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Biochem Pharmacol. 1997 Oct 1;54(7):755-9.

DNA topoisomerase II rescue by catalytic inhibitors: a new strategy to improve the antitumor selectivity of etoposide.

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Laboratory of Experimental Medical Oncology, Finsen Center, Copenhagen, Denmark.


The nuclear enzyme DNA topoisomerase II (topo II) is the target of important antitumor agents such as etoposide. Recent work has classified topo II targeting drugs into either topo II poisons that act by stabilizing enzyme-DNA cleavable complexes leading to DNA breaks, or topo II catalytic inhibitors that act at stages in the catalytic cycle of the enzyme where both DNA strands are intact and, therefore, do not cause DNA breaks. Accordingly, catalytic inhibitors are known to abrogate DNA damage and cytotoxicity caused by topo II poisons. In this commentary, we have focused on the possibilities of enabling high-dose therapy with the topo II poison etoposide by protection of normal tissue with catalytic inhibitors, analogous to folinic acid rescue in high-dose methotrexate treatment. Thus, we have demonstrated recently that (+)-1,2-bis(3,5-dioxopiperazinyl-1-yl)propane (ICRF-187) enabled a 3- to 4-fold dose escalation of etoposide in mice. Two high-dose etoposide models are described, namely use of the weak base chloroquine in tumors with acidic extracellular pH and targeting of CNS tumors with protection of normal tissue by the bisdioxopiperazine ICRF-187. In conclusion, high supralethal doses of topo II poisons in combination with catalytic inhibitor protection form a new strategy to improve the antitumor selectivity of etoposide and other topo II poisons. Such an approach may be used to overcome problems with drug resistance and drug penetration.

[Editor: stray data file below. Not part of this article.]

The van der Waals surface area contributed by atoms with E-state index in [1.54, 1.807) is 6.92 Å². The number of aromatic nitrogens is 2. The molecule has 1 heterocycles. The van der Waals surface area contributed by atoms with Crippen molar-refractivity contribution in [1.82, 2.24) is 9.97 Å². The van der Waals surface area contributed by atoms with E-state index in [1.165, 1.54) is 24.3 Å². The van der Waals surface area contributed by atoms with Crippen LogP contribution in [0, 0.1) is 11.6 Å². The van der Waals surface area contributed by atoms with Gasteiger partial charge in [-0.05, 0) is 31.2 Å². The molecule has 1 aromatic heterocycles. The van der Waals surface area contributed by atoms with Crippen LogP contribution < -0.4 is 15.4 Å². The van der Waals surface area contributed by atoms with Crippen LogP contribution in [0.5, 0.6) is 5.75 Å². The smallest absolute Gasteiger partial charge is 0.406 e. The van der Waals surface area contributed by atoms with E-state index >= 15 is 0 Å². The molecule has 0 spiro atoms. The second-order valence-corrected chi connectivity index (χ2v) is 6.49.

[Indexed for MEDLINE]

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